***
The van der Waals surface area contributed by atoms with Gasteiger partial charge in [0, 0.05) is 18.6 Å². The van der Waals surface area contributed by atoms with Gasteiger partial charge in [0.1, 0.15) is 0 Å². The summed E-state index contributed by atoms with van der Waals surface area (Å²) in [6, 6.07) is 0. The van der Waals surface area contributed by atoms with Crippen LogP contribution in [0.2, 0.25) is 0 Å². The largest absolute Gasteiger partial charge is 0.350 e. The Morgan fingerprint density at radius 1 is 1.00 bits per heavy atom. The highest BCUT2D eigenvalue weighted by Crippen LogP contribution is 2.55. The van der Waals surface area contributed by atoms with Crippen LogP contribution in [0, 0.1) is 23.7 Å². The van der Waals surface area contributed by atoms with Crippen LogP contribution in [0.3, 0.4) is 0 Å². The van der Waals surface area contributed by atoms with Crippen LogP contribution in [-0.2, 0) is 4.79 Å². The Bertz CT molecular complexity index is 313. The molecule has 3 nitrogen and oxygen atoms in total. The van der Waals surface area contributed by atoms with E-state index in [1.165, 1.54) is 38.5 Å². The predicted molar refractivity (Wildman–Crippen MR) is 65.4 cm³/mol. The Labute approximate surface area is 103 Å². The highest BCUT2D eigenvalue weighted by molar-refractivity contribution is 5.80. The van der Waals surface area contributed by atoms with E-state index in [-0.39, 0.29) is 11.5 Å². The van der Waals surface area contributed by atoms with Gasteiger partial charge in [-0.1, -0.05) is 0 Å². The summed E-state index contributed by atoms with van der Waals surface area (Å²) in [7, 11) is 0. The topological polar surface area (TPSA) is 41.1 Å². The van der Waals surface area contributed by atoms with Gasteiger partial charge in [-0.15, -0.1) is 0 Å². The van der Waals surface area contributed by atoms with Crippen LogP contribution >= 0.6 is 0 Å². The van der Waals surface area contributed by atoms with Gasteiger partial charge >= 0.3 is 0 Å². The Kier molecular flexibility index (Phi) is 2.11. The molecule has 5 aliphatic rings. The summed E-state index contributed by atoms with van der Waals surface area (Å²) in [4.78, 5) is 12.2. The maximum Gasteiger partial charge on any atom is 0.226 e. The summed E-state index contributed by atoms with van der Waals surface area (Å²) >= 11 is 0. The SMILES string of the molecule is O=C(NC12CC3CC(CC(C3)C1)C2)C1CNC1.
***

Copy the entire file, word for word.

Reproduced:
The van der Waals surface area contributed by atoms with Gasteiger partial charge in [0, 0.05) is 18.6 Å². The van der Waals surface area contributed by atoms with Gasteiger partial charge in [0.1, 0.15) is 0 Å². The summed E-state index contributed by atoms with van der Waals surface area (Å²) in [6, 6.07) is 0. The van der Waals surface area contributed by atoms with Crippen LogP contribution in [0.2, 0.25) is 0 Å². The largest absolute Gasteiger partial charge is 0.350 e. The Morgan fingerprint density at radius 1 is 1.00 bits per heavy atom. The highest BCUT2D eigenvalue weighted by Crippen LogP contribution is 2.55. The van der Waals surface area contributed by atoms with Crippen LogP contribution in [0, 0.1) is 23.7 Å². The van der Waals surface area contributed by atoms with Crippen LogP contribution in [0.3, 0.4) is 0 Å². The van der Waals surface area contributed by atoms with Crippen LogP contribution in [-0.2, 0) is 4.79 Å². The Bertz CT molecular complexity index is 313. The molecule has 3 nitrogen and oxygen atoms in total. The van der Waals surface area contributed by atoms with E-state index in [1.165, 1.54) is 38.5 Å². The predicted molar refractivity (Wildman–Crippen MR) is 65.4 cm³/mol. The Labute approximate surface area is 103 Å². The highest BCUT2D eigenvalue weighted by molar-refractivity contribution is 5.80. The van der Waals surface area contributed by atoms with E-state index in [-0.39, 0.29) is 11.5 Å². The van der Waals surface area contributed by atoms with Gasteiger partial charge in [-0.1, -0.05) is 0 Å². The summed E-state index contributed by atoms with van der Waals surface area (Å²) in [7, 11) is 0. The topological polar surface area (TPSA) is 41.1 Å². The van der Waals surface area contributed by atoms with Gasteiger partial charge in [-0.15, -0.1) is 0 Å². The van der Waals surface area contributed by atoms with Crippen LogP contribution >= 0.6 is 0 Å². The van der Waals surface area contributed by atoms with Gasteiger partial charge >= 0.3 is 0 Å². The Kier molecular flexibility index (Phi) is 2.11. The molecule has 5 aliphatic rings. The summed E-state index contributed by atoms with van der Waals surface area (Å²) in [4.78, 5) is 12.2. The maximum Gasteiger partial charge on any atom is 0.226 e. The summed E-state index contributed by atoms with van der Waals surface area (Å²) >= 11 is 0. The SMILES string of the molecule is O=C(NC12CC3CC(CC(C3)C1)C2)C1CNC1.